In high school, I remember very clearly when my boyfriend gave me a book that would change the way I felt about my favorite genre.
I love science fiction, and fantasy – and I always have. But I always searched for role models, people I could identify with in the fiction that I loved. There were no people with disabilities to be found – and when they were, they were frequently cured with a spell or with future technology that could change their bodies.
Can you guess what books my boyfriend gave me?
He gave me the first book in the Miles Vorkosigan series by Lois McMaster Bujold. And I fell in love with Miles instantly.
10 years later, and I am finally re-reading the series on my nook, and I find myself delighted by Miles once again. It is a pleasure to read about a disabled character in space, and one who cannot be fixed by his planets technology. Sure, he gets treatment, sure, he is strengthened by the technology – but there is no cure for the brittle bones within Miles. There is no cure for the body he is given – and the planet to which he is given? Not exactly a fan of “mutants”.
What makes Miles my favorite disabled character in fiction is that he is sexual, he is feisty, and he has adventures that I could only dream of. He’s an absolute madman, of course, but he’s MY madman.
The Miles Vorkosigan books are the ones I read when I need to remember that I can do crazy things too, it reminds me that there are characters to whom I can look and see not an inspiring cripple, but someone who takes the world by storm. (Universe, in Miles’ case.)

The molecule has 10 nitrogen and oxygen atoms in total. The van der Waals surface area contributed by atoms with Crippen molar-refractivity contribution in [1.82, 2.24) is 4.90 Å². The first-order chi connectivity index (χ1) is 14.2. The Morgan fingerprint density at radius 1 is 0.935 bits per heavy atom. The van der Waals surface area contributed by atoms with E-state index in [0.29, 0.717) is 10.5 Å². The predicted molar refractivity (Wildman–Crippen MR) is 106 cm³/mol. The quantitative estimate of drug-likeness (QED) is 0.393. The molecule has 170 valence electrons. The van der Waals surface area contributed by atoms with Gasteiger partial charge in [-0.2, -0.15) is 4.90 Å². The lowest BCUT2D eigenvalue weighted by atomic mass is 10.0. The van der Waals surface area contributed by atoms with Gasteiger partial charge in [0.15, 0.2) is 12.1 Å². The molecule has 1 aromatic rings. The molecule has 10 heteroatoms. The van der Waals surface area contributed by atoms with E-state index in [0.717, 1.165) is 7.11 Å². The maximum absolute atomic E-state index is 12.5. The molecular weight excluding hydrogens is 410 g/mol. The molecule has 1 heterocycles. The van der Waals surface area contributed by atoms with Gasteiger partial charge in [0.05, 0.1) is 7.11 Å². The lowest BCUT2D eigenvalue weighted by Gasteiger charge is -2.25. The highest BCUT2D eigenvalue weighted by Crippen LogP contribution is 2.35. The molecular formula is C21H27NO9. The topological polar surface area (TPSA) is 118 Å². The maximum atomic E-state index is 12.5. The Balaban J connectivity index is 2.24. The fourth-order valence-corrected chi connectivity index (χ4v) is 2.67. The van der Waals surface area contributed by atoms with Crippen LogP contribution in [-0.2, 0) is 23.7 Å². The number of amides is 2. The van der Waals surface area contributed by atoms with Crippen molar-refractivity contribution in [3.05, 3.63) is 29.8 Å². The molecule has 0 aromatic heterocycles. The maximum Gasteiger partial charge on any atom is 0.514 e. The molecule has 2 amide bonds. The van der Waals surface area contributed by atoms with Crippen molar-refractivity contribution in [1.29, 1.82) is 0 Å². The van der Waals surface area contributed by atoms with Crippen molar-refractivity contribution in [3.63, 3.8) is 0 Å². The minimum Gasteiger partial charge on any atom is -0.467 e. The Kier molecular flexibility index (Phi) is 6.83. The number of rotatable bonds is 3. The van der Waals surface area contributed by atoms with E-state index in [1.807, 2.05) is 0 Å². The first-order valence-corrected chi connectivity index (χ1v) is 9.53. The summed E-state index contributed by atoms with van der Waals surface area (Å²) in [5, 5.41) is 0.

What is particularly appreciated is that Miles does face consequences for his actions, just because he is the protagonist doesn’t mean that he cannot get hurt, it does not mean that he will not get damaged, or be threatened with death.
I wish there were more characters like Miles for us to look to for gleeful disabled fun. I wish that because I want more genres to embrace characters who live with their disabilities, and don’t just need to be cured. I want to see more cripples in space, more time travelling blind men and women, more of everything. I want more warriors with disabilities. Why? Because I want to be able to envision myself facing the same sorts of crazy bullshit that these characters do, and I want to do it without having to imagine the pity. I want to envision myself as the heroine, and I want to do it without having to brace myself for the inevitable ableism which comes from able bodied people writing disabled characters – and Lois McMaster Bujold succeeded in giving me a character to whom I can turn.